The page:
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Know What You Are Talking About

Maxineby Maxine Davis

 

I love historical romances. I do want to write one set in the Old West, but I don’t know much more than I’ve seenrawhidein reruns of old Westerns. Would I call it a petticoat or a crinoline? Is a corset hooked or laced? I do know you mount a horse from the left side—thank you very much, Bonanza. They had canned peaches at the store—this, from Rawhide, but starting when? Were most guns a 45? I don’t think so.

I have been to fabulous historical-information workshops. M&M had some of the very best! I still want to attend some more of them. Of course, I realize I still have to do research. Lots of research. I have some great writer-friends that I plan to ask about where and how to start.

olive treesIt’s not as if I have not done research. I have. I have a book primarily set in Italy. The hero is Italy’s “Olive Oil King” and has hills andolive oil tree
hills of olive trees. I researched olive trees and olive oil. Geez, I now know more about olive trees than I ever thought I wanted to know.   But it all came in handy. When writing, I could see the trees in my mind, I knew where the nets were placed and how. I knew you wanted the first press of oil and could almost taste it. I think of these things every time I look at a bottle of olive oil.

 

olive oil2But there is nothing like going there to see things first hand, and my trip to Italy helped. I came back and had to editolive oil 1st press
my book. It felt good having more authentic information. Now for a trip back to the Old West…

 

 

How do you feel about research? Do you have the plot set in your mind and fill in the gaps with research? Or does the research suggest the plot?

 

Walt Mussell - August 12, 2014 - 6:13 am

I do research, but I’m afraid research will paralyze me and keep me from writing. It’s as if it doesn’t sink in if I don’t at least write about it first.

However, I also read books my authors set in a similar time period. I end up making lists of items that are available in that time.

Marilyn Baron - August 12, 2014 - 6:33 am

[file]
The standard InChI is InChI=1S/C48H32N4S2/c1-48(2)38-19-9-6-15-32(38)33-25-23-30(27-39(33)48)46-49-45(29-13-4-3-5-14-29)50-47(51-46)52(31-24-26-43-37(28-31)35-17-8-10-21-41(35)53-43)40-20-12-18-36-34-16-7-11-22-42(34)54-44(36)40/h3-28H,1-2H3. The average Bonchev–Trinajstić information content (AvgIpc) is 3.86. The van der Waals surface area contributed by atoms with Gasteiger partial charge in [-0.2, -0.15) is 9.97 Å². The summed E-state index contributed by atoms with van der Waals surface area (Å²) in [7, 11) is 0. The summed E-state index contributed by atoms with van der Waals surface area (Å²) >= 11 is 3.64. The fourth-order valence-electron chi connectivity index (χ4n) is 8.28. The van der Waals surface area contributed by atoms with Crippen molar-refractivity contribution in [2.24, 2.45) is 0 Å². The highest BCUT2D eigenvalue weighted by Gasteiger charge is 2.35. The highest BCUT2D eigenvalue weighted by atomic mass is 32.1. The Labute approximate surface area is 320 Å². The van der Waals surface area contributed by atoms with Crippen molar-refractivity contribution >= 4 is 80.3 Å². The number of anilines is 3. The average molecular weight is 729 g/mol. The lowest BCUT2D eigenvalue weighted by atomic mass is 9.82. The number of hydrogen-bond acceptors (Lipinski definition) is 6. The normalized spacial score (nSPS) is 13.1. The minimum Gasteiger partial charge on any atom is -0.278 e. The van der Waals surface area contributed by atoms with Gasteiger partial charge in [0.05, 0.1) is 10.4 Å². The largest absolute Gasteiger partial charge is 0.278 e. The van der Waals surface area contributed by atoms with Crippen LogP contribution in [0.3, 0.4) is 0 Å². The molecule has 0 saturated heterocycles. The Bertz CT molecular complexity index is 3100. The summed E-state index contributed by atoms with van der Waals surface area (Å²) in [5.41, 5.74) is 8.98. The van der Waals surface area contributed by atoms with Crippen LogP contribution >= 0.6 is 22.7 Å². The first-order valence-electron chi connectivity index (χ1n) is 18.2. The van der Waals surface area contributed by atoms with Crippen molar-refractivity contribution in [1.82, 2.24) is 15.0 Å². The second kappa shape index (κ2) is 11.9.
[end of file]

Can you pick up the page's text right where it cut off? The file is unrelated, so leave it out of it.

Italy and olive oil. Can’t wait to read that book. I usually have the book and plot before I do research. But a lot of times because I’ve visited a place it makes me want to write about it. I did a lot of research for my book set in Bermuda but still things constantly change and you have to update. One thing to watch out for with research is the temptation to use it all in a book. You have to find the right balance.

Maxine Davis - August 12, 2014 - 9:26 am

Hi Walt, I know what you mean. It’s hard for me to stop the research nd get back to writing. Good idea to read the books and make a list. Thanks for commenting.

Maxine Davis - August 12, 2014 - 9:28 am

Hello Marilyn, I thought about you some times when I was writing the Italy book. If I could cook carbonera like you, I probably would have ate it every night! Thanks for commenting.

Connie Gillam - August 12, 2014 - 9:45 am

Funny that you should mention research. I’m doing a historical that involves Native Americans.
I tried writing as much of the book as I could before researching. That didn’t work. Too much of the history of that period affects the plot. I’m taking a “brief” break to do research.

And thanks, Marilyn, I’ll limit what I put in the book to just the essentials.

Maxine Davis - August 12, 2014 - 11:18 am

Good luck, Connie. I know I had to go back to the Italy book and take out a lot of information that I found interesting, but I think I was the only person that would think so.

sandra Elzie - August 12, 2014 - 11:32 pm

I’d love a quick trip back to the old west. lol I’m currenly working on a series set in 1944-45…WWII era and I’ve had to look up things like songs & movies of that time, costs to ride the trolley…I knew it took a token, but not how much the token cost.

Basically, I don’t enjoy research…it takes time away from writing, but it’s just a fact of writing since I want accuracy.

Piper - August 13, 2014 - 8:10 am

You and Walt are right–research can be so interesting it can be distracting. In my case, it has to be done. I’m already facing questions about my historical events, since everyone appears to be comfortable with the view that they grew up with rather than acknowledging more recent scholarship. So, while it can impact disciplined writing practices, it’s necessary.

Maxine Davis - August 13, 2014 - 9:13 am

Sandy, Yep, a little time travel would be good. Can’t wait to read your book! Thanks for commenting.

Maxine Davis - August 13, 2014 - 9:15 am

Piper, There is a book. Something about a timeline. I think Bryonna knows the title that she said is helpful in writing. Thank you for commenting.

tamara leblanc - August 13, 2014 - 1:31 pm

Late in commenting, sorry, but I saw your smiling face and this fun post and had to say hi!
I LOVE historicals, too. And to be honest, I haven’t read or written a good one in years. I used to devour them. But I don’t like doing too much research, so its kind of tough to write a good one.
Do you have any suggestions for a really good historical read? I like em sexy and I don’t mind the cowboys but I love knights.
Hugs to you!
Tamara

Carol Burnside - August 13, 2014 - 3:13 pm

I recently read a “historical” based in the late 1800′s and one guy says to the other, “What’s up?” followed by “Not much. What’s up with you?” For a second there, I thought it had morphed into a time travel, but alas, it was just lazy writing. In another place, two girls have an exchange of “Seriously?” “Seriously.” Jerked me right out of the story.

Such things drive me nuts, so I know research is necessary, but it’s not my favorite part of writing.

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